And while we’re releasing those tears, our hormones inside, they’re on high alert, and we know this because of Dr. William Frey, a biochemist. He found that inside of our emotional tears — not our everyday, like, yawning tears, but our emotional tears — there’s high concentrations of stress hormones and leucine enkephalins, which, easier on my tongue, is endorphins.
And while our stress hormones are helping our bodies out, our endorphins, those feel-good chemicals, they’re helping to act as a pain reliever to boost our mood. Now who wouldn’t want that? There are two triggers for the release of endorphins for most of us.
Stress and pain. And for a woman giving birth, experiencing both stress and pain, endorphins, they are a gift. As the labor progresses, those endorphins will rise to help her with a potentially long labor.
As a result, the mom is better able to cope, and she can feel more alert and almost euphoric after the birth. Crying is just awesome. I wish there was a bigger word. Crying offers us an opportunity for physical relief, for intimacy between two individuals and ultimately, it promotes physical and mental well-being.
And as an expression of our most intense interior human experiences, there is no need to be embarrassed, no need to be ashamed and no need to run away. We need to have a healthy relationship with crying and change the way we view tears.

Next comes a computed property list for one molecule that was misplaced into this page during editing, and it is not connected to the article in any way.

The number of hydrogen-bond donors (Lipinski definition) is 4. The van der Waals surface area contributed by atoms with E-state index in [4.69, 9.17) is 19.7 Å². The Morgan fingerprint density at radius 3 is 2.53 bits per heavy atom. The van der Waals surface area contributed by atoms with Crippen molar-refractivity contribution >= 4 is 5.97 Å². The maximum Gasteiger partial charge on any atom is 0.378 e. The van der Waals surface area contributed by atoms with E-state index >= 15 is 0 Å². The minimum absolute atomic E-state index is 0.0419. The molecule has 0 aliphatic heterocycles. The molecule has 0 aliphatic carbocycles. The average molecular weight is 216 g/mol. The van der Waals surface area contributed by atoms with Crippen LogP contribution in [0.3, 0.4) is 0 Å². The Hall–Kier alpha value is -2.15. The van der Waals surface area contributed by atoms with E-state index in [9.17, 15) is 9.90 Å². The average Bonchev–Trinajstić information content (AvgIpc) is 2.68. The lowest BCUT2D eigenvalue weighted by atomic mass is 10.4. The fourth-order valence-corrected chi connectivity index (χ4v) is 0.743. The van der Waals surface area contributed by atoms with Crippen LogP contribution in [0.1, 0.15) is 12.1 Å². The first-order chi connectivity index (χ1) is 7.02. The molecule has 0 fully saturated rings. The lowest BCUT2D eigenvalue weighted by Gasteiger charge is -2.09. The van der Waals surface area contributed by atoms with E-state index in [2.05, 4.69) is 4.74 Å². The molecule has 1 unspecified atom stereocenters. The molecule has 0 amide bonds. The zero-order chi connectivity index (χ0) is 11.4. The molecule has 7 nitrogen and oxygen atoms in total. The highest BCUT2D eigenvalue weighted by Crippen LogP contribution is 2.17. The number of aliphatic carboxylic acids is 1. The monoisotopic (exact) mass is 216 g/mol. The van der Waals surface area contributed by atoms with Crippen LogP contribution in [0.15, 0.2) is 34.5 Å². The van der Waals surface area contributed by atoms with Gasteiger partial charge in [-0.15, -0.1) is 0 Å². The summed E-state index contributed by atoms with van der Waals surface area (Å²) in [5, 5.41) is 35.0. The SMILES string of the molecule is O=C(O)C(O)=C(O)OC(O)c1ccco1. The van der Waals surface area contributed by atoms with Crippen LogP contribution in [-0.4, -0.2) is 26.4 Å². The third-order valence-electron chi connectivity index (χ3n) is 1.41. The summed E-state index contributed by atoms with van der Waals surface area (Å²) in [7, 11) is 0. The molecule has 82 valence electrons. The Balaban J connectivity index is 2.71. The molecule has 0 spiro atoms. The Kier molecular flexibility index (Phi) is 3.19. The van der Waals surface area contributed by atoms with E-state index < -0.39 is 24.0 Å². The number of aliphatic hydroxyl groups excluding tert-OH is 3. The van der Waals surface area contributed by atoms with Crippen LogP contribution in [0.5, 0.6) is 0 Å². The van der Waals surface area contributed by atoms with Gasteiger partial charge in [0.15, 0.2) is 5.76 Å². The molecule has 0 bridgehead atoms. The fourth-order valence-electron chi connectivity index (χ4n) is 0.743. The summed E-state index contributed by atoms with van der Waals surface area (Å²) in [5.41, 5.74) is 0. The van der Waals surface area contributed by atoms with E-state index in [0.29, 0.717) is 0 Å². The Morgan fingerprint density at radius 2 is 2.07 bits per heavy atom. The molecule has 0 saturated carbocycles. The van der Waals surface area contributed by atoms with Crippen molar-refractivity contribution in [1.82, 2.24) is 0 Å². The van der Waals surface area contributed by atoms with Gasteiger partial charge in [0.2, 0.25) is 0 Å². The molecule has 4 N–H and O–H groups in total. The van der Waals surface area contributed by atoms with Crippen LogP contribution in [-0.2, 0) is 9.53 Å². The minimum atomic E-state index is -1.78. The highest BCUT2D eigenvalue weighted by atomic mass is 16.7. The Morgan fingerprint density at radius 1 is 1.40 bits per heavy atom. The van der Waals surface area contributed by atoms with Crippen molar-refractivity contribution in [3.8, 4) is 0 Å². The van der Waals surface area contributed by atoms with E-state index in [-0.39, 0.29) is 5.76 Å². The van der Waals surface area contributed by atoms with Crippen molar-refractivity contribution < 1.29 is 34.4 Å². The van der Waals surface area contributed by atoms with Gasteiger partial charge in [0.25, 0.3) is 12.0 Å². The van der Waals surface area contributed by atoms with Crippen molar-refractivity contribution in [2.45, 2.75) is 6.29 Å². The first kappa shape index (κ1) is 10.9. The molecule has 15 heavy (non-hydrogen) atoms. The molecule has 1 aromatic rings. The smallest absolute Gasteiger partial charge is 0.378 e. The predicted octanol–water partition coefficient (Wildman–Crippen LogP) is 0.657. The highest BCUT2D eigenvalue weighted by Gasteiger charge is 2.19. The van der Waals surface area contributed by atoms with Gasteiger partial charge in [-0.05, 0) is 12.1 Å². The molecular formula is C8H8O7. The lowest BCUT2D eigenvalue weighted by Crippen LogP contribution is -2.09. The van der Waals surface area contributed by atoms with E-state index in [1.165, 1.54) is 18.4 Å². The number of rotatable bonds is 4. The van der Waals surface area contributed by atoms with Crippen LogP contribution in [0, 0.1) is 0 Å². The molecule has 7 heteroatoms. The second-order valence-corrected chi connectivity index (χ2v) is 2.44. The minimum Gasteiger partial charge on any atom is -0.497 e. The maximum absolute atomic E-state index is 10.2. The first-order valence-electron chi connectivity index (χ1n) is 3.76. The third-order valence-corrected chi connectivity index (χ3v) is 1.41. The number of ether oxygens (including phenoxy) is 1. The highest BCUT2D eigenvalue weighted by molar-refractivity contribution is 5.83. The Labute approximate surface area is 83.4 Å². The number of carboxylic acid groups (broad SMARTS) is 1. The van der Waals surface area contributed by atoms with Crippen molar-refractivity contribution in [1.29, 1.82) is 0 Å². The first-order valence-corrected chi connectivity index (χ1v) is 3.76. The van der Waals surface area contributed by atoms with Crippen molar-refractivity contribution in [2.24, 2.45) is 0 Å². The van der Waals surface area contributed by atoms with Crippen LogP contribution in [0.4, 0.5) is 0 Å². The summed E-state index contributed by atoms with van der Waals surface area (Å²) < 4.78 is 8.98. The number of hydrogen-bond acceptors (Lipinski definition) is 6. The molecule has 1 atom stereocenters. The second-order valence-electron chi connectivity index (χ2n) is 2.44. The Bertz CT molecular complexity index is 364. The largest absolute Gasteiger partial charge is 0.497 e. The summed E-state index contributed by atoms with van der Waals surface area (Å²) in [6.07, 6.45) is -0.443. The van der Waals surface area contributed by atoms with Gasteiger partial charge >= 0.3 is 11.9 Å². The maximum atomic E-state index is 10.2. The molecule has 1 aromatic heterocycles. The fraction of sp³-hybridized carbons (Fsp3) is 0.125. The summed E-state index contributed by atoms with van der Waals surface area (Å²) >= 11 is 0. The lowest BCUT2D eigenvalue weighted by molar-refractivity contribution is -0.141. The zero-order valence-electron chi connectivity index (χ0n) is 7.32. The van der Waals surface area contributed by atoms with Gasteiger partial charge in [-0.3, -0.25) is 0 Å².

We see them as overwhelming and scary and confusing, when they’re really beautiful, soothing and reassuring. They’re not to be seen as some screeching alarm bell that something is wrong but rather a natural functionality of our amazing bodies.
Crying is as essential to me as breathing. And now, if I’m caught crying on that couch by my wonderful husband, who has had to learn way more about crying than he ever wanted to, he doesn’t run away.
He’ll ask me why I’m crying, and I’ll let him know I just need my release. He’ll take my hand, and you know what I’ll do? I will let it all out. And then I’m going to sink into that deep sense of intimacy and extraordinary sense of relief that only my tears can bring.